1 March 2012

The Kenyan Government has committed to ensuring that 10 percent of all Government procurement be allocated to the youth to further empower them. President Mwai Kibaki also directed the Attorney General and the Minister for Finance to remove the legal bottlenecks that hinder the youth from accessing Government contracts.

Noting that the Youth Enterprise Development Fund and the Ministry of Youth Affairs and Sports cannot deal with all youth issues single-handedly, President Kibaki expressed the need for concerted efforts from all Government departments and the private sector. Consequently, the President asked all ministries to ensure they include youth focused targets in the performance contracts of all their departments.

"As a government we will continue supporting the youth because they are our nation's best hope," President Kibaki said. The Head of State was speaking during celebrations to mark the fifth anniversary of the Youth Enterprise Development Fund.

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US Presidential memorandum calls for increased federal procurement of bio-based products

28 February 2012

On 21 February US President Barack Obama signed a memorandum entitled 'Driving Innovation and Creating Jobs in Rural America through Biobased and Sustainable Product Procurement.' The BioPreferred Program, is intended to increase federal procurement of biobased products, which will promote rural economic development, create new jobs, and provide new markets for farm commodities.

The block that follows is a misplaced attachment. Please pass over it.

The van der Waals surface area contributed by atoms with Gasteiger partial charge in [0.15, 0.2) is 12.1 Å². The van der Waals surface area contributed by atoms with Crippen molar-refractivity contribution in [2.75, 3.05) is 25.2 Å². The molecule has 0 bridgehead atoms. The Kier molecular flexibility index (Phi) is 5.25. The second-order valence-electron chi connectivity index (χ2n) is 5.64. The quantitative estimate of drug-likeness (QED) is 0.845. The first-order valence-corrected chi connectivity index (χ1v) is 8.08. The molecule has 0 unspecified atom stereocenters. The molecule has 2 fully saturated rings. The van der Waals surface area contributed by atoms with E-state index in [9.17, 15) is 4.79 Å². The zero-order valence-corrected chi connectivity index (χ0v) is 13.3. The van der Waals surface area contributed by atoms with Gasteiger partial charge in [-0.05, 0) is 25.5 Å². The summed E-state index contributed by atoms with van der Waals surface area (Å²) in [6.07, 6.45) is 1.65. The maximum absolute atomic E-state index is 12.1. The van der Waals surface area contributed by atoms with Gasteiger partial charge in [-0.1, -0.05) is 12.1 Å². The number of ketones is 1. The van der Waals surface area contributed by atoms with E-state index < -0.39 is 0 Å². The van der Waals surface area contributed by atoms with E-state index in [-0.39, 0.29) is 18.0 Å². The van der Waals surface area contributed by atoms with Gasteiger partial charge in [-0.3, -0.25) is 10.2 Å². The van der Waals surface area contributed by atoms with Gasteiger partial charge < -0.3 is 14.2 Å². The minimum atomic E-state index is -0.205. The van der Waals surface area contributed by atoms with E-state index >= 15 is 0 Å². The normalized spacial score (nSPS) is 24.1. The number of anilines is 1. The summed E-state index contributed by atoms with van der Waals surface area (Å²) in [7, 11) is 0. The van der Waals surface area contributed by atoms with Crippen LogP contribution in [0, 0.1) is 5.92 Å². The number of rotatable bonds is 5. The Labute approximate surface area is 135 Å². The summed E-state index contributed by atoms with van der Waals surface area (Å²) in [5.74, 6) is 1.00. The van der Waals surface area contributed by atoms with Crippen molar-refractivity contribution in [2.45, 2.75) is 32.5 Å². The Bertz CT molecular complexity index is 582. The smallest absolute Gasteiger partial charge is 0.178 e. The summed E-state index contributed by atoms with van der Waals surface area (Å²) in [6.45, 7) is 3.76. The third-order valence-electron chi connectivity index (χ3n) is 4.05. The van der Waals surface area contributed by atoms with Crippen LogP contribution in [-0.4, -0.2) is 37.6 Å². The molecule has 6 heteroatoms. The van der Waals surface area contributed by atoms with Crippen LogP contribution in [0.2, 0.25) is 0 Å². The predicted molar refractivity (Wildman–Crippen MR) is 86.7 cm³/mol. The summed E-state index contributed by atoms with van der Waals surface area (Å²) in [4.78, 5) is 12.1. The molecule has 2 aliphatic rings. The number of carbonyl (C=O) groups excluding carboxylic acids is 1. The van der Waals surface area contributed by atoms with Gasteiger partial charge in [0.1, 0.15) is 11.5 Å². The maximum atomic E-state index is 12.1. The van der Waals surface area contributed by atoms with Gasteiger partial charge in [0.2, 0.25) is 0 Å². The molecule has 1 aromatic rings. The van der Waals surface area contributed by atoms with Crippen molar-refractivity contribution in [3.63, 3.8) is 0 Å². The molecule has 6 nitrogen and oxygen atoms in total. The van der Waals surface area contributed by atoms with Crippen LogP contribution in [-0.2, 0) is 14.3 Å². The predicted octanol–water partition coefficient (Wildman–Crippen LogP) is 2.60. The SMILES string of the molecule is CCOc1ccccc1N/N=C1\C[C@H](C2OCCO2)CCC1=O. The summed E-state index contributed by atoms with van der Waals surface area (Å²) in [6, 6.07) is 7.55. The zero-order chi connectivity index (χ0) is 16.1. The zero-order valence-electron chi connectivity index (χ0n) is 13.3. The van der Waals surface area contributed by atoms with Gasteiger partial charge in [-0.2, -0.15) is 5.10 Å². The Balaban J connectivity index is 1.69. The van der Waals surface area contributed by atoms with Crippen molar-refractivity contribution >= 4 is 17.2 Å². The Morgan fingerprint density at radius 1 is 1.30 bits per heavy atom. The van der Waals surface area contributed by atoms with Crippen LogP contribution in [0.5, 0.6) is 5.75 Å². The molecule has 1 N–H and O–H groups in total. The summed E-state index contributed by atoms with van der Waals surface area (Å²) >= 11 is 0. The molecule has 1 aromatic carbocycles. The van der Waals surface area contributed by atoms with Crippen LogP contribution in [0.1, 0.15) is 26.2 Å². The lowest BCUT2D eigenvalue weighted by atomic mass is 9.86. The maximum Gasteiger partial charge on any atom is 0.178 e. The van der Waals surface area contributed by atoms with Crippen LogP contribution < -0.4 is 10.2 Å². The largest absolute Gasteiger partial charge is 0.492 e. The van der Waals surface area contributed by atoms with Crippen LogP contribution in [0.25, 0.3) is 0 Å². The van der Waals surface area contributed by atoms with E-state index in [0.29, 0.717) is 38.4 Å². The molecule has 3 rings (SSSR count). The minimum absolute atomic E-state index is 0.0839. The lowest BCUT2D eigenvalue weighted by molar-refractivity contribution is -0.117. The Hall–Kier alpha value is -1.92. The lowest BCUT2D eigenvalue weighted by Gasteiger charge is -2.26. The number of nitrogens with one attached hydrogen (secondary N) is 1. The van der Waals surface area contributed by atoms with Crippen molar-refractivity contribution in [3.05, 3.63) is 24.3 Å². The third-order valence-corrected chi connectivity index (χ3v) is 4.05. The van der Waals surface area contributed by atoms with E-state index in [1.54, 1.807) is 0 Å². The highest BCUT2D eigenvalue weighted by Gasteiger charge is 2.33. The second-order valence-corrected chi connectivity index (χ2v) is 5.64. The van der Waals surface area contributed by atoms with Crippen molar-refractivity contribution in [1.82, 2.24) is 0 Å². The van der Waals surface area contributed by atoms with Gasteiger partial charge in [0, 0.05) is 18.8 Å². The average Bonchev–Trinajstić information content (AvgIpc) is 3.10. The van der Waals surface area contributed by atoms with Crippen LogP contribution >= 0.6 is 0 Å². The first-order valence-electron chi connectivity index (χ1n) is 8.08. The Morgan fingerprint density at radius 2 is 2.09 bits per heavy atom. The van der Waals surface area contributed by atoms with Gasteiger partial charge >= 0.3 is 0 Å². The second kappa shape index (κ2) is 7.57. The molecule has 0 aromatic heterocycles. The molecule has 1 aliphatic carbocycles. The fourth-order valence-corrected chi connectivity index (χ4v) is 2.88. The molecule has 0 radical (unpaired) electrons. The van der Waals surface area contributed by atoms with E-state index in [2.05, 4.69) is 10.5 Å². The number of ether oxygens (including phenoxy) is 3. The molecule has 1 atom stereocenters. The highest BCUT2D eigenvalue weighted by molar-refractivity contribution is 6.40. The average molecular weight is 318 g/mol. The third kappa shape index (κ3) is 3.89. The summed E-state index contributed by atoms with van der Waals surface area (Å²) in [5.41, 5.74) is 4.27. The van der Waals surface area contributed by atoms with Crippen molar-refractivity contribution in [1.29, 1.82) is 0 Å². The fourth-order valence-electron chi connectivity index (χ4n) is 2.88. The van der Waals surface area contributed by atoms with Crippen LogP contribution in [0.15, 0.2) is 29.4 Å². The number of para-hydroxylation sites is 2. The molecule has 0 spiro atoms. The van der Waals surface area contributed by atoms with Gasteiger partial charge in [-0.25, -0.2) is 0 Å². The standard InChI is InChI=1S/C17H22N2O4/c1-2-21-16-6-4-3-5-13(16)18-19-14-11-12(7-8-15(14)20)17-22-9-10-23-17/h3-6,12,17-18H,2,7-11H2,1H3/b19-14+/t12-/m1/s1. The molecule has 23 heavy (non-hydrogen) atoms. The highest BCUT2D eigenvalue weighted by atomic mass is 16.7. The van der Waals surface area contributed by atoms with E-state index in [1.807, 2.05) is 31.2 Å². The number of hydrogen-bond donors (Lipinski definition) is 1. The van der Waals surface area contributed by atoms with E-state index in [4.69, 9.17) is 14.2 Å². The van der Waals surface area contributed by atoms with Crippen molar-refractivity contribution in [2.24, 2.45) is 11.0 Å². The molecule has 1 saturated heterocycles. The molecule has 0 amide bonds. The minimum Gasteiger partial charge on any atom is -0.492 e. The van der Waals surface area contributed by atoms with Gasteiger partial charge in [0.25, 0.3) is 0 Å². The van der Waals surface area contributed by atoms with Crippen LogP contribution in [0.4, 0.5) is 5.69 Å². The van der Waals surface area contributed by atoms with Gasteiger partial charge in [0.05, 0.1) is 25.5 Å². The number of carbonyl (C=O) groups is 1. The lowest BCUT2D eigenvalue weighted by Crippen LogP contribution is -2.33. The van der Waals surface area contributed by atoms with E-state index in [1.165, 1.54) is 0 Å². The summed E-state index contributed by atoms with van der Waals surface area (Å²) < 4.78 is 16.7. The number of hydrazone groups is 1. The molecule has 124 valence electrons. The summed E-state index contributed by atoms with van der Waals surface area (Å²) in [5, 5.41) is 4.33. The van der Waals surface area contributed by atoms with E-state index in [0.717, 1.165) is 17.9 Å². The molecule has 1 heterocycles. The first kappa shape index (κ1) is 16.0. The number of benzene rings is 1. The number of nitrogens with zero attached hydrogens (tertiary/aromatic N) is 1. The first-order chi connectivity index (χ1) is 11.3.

According to the memorandum, the federal government, with leadership from the United States Department of Agriculture, has made significant strides in implementing the Program. The goal of the memorandum is to ensure that agencies effectively execute federal procurement requirements for biobased products. The memorandum directs agencies to take a number of steps intended to increase federal procurement of biobased and other sustainable products.

These include ensuring that 95 percent of applicable new contract actions for products and services advance sustainable acquisition, including biobased acquisition, where such products and services meet agency performance requirements. 64 categories of biobased products for preferred federal procurement, representing an estimated 9,000 individual products have already been designated and there are efforts to increase this by 50 percent within one year of the date of the memorandum.

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Western Cape Province sees sustainable procurement as key to becoming green economic hub

24 February 2012

The Western Cape Province (South Africa) has announced its plans to become the “green economic hub” of South Africa by encouraging renewable energy. The comments were made Premier of the province, Helen Zille. “Our government is finalising the draft Green Procurement White Paper, which will provide general principles and guidelines for integrating environmental criteria into supply chain management,” she said.